New Book Explores the Influential Southern California Punk Rock Scene of the 1970s and ’80s Through Interviews with the Women Who Lived It
The punk rock scene of the 1970s and ’80s in Southern California is widely acknowledged as one of the most vibrant and creative periods in rock and roll. Over the years, many books have come out exploring this explosive time in music and culture, but none have exclusively focused on the vitality and influence of the women who played such a crucial role in this incredibly dynamic movement.
Stacy Russo has created a unique book about the punk rock era, focusing on the women who were such a huge part of it. We Were Going to Change the World: Interviews with Women From the 1970s & 1980s Southern California Punk Rock Scene (Santa Monica Press/August 21, 2017) captures the stories of women who were active in the punk rock scene in Southern California during this historic time, adding an important voice to the cultural and musical record.
Through exclusive interviews with musicians, journalists, photographers, and fans, Russo captures the essence of why these women were drawn to punk rock, what they witnessed, and how their involvement in this empowering scene ended up influencing the rest of their lives.
“As a librarian and college professor, I have always been interested in research projects I could do with my students,” Russo explains. “I came up with the idea of interviewing women like me, now in our middle or later years, who grew up in the punk rock scene in Southern California. How did punk rock influence the rest of their lives? What attracted them to punk rock, and how did they get involved? And, most importantly, what was it like being a woman in this music scene?”
The major influential musicians and performers of the era that Russo interviewed include:
Jennifer Precious Finch
Russo also interviews such highly regarded journalists, DJs, and photographers as:
In addition, Russo includes interviews with the fans and scenesters who added so much color and energy to the music scene.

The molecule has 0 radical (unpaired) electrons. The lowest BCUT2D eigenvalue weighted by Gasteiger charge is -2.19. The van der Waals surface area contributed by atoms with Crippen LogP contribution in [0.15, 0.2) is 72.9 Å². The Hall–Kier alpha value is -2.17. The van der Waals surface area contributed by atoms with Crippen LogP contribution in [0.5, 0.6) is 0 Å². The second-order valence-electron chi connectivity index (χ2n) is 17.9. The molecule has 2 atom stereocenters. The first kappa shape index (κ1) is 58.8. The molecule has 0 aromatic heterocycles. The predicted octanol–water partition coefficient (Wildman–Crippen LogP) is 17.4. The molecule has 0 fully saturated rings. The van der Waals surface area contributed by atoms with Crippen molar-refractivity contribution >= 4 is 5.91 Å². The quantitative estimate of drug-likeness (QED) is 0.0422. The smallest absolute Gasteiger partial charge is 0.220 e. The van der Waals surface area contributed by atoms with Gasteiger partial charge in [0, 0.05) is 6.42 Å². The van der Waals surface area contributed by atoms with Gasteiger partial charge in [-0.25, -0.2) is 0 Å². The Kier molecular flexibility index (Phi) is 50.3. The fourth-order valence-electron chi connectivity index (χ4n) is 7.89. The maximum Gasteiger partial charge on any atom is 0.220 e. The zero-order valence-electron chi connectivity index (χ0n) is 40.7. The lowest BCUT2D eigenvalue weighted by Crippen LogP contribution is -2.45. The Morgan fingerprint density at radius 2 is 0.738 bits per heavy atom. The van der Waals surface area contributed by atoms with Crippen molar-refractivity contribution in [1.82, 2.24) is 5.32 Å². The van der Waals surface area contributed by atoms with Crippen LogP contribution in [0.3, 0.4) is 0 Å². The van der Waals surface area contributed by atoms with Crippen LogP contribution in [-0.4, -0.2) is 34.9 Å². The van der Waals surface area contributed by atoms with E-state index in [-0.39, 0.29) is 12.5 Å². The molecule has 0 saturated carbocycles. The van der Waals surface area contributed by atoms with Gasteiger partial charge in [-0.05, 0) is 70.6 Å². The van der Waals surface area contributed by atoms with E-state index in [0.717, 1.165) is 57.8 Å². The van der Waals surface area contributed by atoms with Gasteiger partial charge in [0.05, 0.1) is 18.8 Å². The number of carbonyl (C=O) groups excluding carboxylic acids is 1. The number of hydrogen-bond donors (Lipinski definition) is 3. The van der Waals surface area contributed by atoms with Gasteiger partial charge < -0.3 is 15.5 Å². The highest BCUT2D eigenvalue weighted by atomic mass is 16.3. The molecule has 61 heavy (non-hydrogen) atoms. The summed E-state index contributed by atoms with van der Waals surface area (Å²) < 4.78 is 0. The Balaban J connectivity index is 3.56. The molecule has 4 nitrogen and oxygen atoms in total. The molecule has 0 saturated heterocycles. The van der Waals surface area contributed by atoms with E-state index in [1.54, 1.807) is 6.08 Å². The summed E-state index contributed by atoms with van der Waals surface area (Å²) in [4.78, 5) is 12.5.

“This book was never meant to be a who’s who of punk rock,” Russo says. “I did not want to include only well-known women and performers. It was important to include women who created fanzines and art, and those who participated solely by going to shows and supporting the bands.”
We Were Going to Change the World is an important oral history of the crucial contributions women injected into the Southern California punk rock scene of the 1970s and ’80s. Empowering, touching, and informative, Russo’s collection of interviews adds a whole new dimension to the literature of both punk rock and women’s studies.
About the Author:
Stacy Russo is a librarian and associate professor at Santa Ana College in Santa Ana, California. She has English degrees from UC Berkeley and Chapman University and a master’s degree in library and information science from San Jose State University. She is a poet and writer. Stacy’s writing has appeared in Feminist Teacher, Feminist Collections, Library Journal, American Libraries, The Chaffey Review, Serials Review, Counterpoise, and the anthology Open Doors: An Invitation to Poetry (Chaparral Canyon Press, 2016). Her other books are The Library as Place in California (McFarland, 2007) and Life as Activism: June Jordan’s Writings from The Progressive (Litwin Books, 2014). She grew up in the 1980s Southern California punk rock scene, which has been a big influence on her life.
Mike Watt is the son of a sailor. He was born in 1957 in Portsmouth, Virginia, but has lived in San Pedro, California, for the last fifty years. He’s known mainly for starting the Minutemen with his buddy, D. Boon, but went on to later found Dos, Firehose, and, more recently, the Secondmen, the Missingmen, Cuz, and Il Sogno del Marinaio. He does bass, spiel, and writes songs. Watt also helped Porno for Pyros, Banyan, and J Mascis and the Fog, and had the huge honor of working for the Stooges during their reunion from 2003 to 2013.